PORTLAND, Ore. (AP) — Seven-term U.S. Rep. Kurt Schrader has been ousted in a Democratic primary in Oregon by progressive challenger Jamie McLeod-Skinner.
The vote count in the state’s 5th Congressional District was significantly delayed due to ballots with blurry bar codes in Oregon’s third-largest being rejected by vote-counting machines. Workers in Clackamas County had to transfer votes by hand to fresh ballots so they could be tallied.
McLeod-Skinner had the backing of the local Democratic parties in all four counties covered by the redrawn 5th Congressional District seat. She had urged stronger action to combat climate change and complained that Schrader was too conservative.
McLeod-Skinner will face Republican Lori Chavez-DeRemer in November. Chavez-DeRemer is the former mayor of Happy Valley, Oregon. She has said she will support businesses and police and address “the crisis on our southern border.”
Schrader, a moderate, had the support of President Joe Biden, who made the congressman his first endorsement of the year. Schrader has voted against some of Biden’s priorities, including a money-saving plan to let Medicare negotiate the price it pays for prescription drugs.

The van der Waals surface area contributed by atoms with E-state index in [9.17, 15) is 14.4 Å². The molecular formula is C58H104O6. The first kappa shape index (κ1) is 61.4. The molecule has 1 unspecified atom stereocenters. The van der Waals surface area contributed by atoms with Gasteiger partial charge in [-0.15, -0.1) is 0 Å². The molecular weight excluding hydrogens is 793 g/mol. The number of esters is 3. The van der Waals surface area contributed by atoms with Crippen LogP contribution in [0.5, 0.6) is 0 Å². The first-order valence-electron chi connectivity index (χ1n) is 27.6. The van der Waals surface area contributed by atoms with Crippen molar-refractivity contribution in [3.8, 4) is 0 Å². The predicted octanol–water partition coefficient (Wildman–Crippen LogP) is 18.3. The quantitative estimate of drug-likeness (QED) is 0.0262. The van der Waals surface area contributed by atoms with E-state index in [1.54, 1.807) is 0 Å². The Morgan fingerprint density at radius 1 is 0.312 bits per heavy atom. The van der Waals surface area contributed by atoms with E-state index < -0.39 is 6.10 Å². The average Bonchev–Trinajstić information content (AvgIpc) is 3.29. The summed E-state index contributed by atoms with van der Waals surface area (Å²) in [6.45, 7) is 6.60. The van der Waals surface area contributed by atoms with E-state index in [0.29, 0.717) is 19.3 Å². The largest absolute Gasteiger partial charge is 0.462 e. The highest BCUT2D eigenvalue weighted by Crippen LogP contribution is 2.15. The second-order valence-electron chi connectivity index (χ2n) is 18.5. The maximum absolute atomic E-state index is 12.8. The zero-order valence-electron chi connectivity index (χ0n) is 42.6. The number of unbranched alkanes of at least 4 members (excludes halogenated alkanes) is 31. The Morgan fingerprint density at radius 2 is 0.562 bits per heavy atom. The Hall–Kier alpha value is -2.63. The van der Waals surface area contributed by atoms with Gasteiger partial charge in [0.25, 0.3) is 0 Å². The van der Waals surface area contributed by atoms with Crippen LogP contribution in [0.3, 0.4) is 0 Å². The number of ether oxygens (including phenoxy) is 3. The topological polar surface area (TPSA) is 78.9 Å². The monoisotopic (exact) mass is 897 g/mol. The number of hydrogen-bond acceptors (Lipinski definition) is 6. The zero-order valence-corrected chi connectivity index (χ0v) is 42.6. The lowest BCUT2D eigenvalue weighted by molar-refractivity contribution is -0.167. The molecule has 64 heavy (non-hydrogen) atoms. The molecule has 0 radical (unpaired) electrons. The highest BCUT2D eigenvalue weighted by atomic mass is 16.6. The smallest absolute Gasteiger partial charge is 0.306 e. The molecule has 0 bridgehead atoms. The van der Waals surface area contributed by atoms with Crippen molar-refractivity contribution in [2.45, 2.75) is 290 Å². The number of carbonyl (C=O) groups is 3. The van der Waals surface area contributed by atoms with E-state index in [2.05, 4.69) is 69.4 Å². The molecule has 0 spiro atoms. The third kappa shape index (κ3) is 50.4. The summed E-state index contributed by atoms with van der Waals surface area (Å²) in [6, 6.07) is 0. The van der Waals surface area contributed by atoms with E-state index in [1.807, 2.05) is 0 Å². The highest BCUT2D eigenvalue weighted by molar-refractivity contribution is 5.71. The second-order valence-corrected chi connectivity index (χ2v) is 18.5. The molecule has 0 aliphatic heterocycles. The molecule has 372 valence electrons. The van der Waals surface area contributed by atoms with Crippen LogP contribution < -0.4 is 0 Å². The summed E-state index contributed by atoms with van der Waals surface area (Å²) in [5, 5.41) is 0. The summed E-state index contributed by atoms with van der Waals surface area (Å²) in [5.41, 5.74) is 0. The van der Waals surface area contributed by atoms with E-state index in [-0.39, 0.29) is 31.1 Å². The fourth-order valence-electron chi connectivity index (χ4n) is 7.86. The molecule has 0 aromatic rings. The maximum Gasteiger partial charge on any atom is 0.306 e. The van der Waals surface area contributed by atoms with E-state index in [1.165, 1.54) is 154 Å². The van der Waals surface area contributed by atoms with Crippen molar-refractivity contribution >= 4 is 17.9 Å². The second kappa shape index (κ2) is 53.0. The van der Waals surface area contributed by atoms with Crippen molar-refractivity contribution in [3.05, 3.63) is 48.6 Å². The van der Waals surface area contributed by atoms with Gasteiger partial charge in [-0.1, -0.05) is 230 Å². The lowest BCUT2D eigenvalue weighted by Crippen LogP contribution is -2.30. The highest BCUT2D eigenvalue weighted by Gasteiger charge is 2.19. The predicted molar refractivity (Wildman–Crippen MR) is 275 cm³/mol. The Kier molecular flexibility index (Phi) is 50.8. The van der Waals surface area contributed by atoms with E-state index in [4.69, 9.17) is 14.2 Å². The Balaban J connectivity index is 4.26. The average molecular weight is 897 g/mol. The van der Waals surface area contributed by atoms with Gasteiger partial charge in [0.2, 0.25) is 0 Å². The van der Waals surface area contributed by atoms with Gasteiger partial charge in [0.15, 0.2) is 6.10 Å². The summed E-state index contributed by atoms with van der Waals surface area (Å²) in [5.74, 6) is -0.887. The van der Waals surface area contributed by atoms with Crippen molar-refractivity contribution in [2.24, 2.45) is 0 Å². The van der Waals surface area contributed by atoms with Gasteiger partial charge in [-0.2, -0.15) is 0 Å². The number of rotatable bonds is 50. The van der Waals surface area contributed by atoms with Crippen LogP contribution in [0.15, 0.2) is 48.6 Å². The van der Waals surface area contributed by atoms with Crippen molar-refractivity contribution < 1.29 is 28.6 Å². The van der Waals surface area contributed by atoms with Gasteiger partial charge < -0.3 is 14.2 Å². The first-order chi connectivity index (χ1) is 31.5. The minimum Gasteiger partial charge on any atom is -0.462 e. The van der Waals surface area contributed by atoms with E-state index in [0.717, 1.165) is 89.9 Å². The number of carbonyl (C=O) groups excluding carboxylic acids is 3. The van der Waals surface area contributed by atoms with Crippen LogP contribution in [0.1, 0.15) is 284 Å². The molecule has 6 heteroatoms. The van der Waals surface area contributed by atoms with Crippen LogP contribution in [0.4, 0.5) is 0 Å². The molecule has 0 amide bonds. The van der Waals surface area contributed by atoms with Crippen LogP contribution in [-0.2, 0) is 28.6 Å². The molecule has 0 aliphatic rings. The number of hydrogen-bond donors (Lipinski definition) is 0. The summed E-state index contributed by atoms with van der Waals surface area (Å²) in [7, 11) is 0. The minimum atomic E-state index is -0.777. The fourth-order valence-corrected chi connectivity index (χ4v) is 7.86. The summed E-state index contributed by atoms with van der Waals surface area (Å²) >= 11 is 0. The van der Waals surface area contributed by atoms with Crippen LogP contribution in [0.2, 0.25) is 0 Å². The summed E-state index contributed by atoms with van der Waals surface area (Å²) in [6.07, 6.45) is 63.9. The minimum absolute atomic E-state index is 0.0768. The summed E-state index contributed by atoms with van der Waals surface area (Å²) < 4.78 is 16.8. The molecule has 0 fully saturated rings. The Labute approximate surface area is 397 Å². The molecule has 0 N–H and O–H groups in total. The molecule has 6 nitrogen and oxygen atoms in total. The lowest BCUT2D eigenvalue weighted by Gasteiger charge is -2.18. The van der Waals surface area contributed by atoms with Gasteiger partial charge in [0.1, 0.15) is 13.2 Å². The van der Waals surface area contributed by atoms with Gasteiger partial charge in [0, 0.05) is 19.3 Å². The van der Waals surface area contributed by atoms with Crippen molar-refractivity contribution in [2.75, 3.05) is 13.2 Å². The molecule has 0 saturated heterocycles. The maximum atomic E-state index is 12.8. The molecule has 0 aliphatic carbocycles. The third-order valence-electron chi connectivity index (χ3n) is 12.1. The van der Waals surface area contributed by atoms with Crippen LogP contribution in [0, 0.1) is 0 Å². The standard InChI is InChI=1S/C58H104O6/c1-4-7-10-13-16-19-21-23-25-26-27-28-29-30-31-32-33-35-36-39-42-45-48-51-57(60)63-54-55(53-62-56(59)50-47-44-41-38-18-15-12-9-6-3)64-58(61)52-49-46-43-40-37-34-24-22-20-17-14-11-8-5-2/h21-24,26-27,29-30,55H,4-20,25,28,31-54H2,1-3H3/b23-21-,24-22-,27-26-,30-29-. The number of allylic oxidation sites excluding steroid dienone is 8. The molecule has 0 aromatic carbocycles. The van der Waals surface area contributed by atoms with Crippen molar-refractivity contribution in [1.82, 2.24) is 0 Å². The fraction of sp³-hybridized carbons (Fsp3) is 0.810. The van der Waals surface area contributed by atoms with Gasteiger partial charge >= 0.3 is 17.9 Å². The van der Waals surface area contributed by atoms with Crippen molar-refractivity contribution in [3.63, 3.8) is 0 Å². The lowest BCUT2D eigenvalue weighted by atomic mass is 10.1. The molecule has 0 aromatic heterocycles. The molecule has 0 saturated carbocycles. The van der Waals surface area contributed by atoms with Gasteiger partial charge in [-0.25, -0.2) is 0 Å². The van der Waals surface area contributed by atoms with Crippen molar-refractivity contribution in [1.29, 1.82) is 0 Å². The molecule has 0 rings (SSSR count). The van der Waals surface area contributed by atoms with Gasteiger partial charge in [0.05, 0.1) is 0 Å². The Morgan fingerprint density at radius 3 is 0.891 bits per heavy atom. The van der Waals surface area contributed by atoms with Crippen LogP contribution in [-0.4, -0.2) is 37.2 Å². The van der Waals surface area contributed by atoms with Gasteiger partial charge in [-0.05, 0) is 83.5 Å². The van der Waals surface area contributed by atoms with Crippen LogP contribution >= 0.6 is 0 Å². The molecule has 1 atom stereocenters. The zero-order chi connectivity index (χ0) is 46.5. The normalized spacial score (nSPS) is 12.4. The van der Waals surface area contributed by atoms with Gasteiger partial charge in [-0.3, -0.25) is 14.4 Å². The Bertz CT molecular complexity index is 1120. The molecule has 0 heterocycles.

Schrader has faced mounting criticism from progressive Democrats. A year ago, he was one of only two members of his party to vote against a $1.9 trillion pandemic relief bill because, among several reasons, he did not support including an increase to the minimum wage.
The newly-drawn 5th District stretched from the Portland-area southeast into rural communities in the central part of the state. While Democrats have held the seat since 1997, there are concerns by some in the party that a more progressive candidate would face a tougher time getting elected in the region after it was changed following redistricting.
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